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over his shoulders a pair of field-glasses, and he wore
an eyeglass. He did not seem to know anyone,
We could not make out what his nationality was,
"He appeared to be so conceited that the Arab and
the Pole nick-named him " Mezigue "; this is the
argot for " I," " me." " Sezigue " is the argot foi
" he," " him/5 just as " tezigue " is for " thou,"
" thee." One day Ortiz spoke to him and found that
he came from Chili. His father was a merchant from
Lancashire, who had gone to Chili and married
there a Chilian lady. We picked him up and found
him quite mad but very fanny. He had come to Paris
to study opera singing. We pointed out to him that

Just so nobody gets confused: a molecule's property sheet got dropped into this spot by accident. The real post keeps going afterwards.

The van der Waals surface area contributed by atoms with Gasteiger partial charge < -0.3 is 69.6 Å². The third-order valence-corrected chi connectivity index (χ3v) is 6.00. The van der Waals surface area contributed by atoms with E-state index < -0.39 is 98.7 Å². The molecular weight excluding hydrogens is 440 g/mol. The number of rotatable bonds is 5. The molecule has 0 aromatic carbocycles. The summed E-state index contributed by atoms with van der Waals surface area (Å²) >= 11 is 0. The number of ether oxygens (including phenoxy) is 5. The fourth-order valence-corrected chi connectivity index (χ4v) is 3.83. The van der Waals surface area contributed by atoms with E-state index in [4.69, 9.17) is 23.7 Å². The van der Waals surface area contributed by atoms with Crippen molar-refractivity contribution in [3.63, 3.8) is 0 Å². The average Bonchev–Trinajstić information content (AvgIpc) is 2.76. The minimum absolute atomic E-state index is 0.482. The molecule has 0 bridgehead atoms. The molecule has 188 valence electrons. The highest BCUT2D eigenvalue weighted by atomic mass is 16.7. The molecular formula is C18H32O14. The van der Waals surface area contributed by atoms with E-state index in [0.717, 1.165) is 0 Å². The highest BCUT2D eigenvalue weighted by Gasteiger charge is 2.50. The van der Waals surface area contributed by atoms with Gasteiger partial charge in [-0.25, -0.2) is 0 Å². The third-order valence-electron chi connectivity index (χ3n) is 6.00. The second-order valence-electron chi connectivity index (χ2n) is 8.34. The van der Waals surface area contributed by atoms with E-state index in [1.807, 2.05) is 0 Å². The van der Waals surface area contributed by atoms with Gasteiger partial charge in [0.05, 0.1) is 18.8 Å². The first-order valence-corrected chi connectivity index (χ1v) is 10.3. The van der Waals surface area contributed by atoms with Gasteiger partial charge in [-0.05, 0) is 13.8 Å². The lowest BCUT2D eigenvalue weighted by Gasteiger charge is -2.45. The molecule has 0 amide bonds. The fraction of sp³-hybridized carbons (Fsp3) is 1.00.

Paris was not the place to study and that he ought
to go to Milan. This had not occurred to him be-
fore. Later on in the evening he sang; he had a
most wonderful voice of a very beautiful quality and
most awfully loud. It shook the whole cafe. He
sang us " Pagliacci" and other operas. He was, ap-
parently, quite broke and had only one other suit
of clothes besides the top-hat. He confessed shame-
facedly to us that he earned his living by accompany-
ing Cook's tourists round Paris in a char-a-banc.
He spoke English very well, but not so well as
Spanish, and I asked him if he would come and sit
for me in his top-hat. He was delighted and I
bought a large canvas in order to paint him life-
size. I arranged him sitting down with his legs
crossed and holding his stick and the top-hat. In
the background I put a Moroccan rug, which was a
very beautiful colour; reds and blues* This rug I
bought from one of the carpet-sellers who infest all